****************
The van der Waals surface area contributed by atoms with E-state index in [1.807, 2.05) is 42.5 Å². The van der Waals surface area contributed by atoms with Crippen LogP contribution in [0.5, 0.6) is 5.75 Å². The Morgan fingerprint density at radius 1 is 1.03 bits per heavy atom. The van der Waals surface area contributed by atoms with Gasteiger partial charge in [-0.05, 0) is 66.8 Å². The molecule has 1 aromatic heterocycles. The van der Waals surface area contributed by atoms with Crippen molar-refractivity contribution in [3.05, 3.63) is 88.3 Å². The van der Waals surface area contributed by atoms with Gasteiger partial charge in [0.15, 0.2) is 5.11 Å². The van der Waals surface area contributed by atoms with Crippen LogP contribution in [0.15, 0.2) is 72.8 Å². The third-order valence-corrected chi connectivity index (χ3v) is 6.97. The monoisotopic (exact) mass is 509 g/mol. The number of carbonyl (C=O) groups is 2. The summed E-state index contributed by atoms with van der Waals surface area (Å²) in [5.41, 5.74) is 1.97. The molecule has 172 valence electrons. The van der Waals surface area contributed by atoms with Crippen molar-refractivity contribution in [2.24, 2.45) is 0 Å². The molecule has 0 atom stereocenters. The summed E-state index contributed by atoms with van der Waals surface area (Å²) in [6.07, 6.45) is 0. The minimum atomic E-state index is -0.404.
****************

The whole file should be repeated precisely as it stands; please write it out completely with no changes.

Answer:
The van der Waals surface area contributed by atoms with E-state index in [1.807, 2.05) is 42.5 Å². The van der Waals surface area contributed by atoms with Crippen LogP contribution in [0.5, 0.6) is 5.75 Å². The Morgan fingerprint density at radius 1 is 1.03 bits per heavy atom. The van der Waals surface area contributed by atoms with Gasteiger partial charge in [-0.05, 0) is 66.8 Å². The molecule has 1 aromatic heterocycles. The van der Waals surface area contributed by atoms with Crippen molar-refractivity contribution in [3.05, 3.63) is 88.3 Å². The van der Waals surface area contributed by atoms with Gasteiger partial charge in [0.15, 0.2) is 5.11 Å². The van der Waals surface area contributed by atoms with Crippen LogP contribution in [0.15, 0.2) is 72.8 Å². The third-order valence-corrected chi connectivity index (χ3v) is 6.97. The monoisotopic (exact) mass is 509 g/mol. The number of carbonyl (C=O) groups is 2. The summed E-state index contributed by atoms with van der Waals surface area (Å²) in [5.41, 5.74) is 1.97. The molecule has 172 valence electrons. The van der Waals surface area contributed by atoms with Crippen molar-refractivity contribution in [2.24, 2.45) is 0 Å². The molecule has 0 atom stereocenters. The summed E-state index contributed by atoms with van der Waals surface area (Å²) in [6.07, 6.45) is 0. The minimum atomic E-state index is -0.404.